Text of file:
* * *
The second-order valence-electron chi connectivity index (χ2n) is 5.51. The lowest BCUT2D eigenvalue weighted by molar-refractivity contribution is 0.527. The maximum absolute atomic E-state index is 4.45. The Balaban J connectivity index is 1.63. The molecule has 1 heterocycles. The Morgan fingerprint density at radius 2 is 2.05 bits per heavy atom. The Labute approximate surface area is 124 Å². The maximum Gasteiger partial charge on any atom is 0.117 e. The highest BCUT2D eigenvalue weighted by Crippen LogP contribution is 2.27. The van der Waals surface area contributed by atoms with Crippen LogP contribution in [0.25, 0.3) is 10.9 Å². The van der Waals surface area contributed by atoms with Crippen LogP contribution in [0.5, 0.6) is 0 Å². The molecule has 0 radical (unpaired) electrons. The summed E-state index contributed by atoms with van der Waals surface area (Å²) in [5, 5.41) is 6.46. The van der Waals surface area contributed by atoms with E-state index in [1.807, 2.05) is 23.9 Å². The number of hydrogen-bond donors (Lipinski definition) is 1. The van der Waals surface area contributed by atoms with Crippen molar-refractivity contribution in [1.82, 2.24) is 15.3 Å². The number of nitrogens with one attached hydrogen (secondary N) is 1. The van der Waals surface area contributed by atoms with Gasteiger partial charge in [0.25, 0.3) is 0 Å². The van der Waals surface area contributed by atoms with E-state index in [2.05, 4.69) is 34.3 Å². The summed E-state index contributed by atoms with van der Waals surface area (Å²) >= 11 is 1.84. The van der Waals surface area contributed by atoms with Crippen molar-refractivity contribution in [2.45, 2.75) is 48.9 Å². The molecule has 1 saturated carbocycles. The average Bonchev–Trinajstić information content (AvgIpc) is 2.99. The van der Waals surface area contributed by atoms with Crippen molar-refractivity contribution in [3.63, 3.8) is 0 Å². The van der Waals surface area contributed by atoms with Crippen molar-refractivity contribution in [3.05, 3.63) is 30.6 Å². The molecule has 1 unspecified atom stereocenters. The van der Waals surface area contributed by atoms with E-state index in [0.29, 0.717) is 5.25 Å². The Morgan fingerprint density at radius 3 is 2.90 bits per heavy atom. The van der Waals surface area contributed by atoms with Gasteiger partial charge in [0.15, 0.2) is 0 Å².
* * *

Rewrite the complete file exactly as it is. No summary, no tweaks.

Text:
The second-order valence-electron chi connectivity index (χ2n) is 5.51. The lowest BCUT2D eigenvalue weighted by molar-refractivity contribution is 0.527. The maximum absolute atomic E-state index is 4.45. The Balaban J connectivity index is 1.63. The molecule has 1 heterocycles. The Morgan fingerprint density at radius 2 is 2.05 bits per heavy atom. The Labute approximate surface area is 124 Å². The maximum Gasteiger partial charge on any atom is 0.117 e. The highest BCUT2D eigenvalue weighted by Crippen LogP contribution is 2.27. The van der Waals surface area contributed by atoms with Crippen LogP contribution in [0.25, 0.3) is 10.9 Å². The van der Waals surface area contributed by atoms with Crippen LogP contribution in [0.5, 0.6) is 0 Å². The molecule has 0 radical (unpaired) electrons. The summed E-state index contributed by atoms with van der Waals surface area (Å²) in [5, 5.41) is 6.46. The van der Waals surface area contributed by atoms with E-state index in [1.807, 2.05) is 23.9 Å². The number of hydrogen-bond donors (Lipinski definition) is 1. The van der Waals surface area contributed by atoms with Crippen molar-refractivity contribution in [1.82, 2.24) is 15.3 Å². The number of nitrogens with one attached hydrogen (secondary N) is 1. The van der Waals surface area contributed by atoms with Gasteiger partial charge in [0.25, 0.3) is 0 Å². The van der Waals surface area contributed by atoms with E-state index in [2.05, 4.69) is 34.3 Å². The summed E-state index contributed by atoms with van der Waals surface area (Å²) >= 11 is 1.84. The van der Waals surface area contributed by atoms with Crippen molar-refractivity contribution in [2.45, 2.75) is 48.9 Å². The molecule has 1 saturated carbocycles. The average Bonchev–Trinajstić information content (AvgIpc) is 2.99. The van der Waals surface area contributed by atoms with Crippen molar-refractivity contribution in [3.63, 3.8) is 0 Å². The van der Waals surface area contributed by atoms with Crippen molar-refractivity contribution in [3.05, 3.63) is 30.6 Å². The molecule has 1 unspecified atom stereocenters. The van der Waals surface area contributed by atoms with E-state index in [0.29, 0.717) is 5.25 Å². The Morgan fingerprint density at radius 3 is 2.90 bits per heavy atom. The van der Waals surface area contributed by atoms with Gasteiger partial charge in [0.15, 0.2) is 0 Å².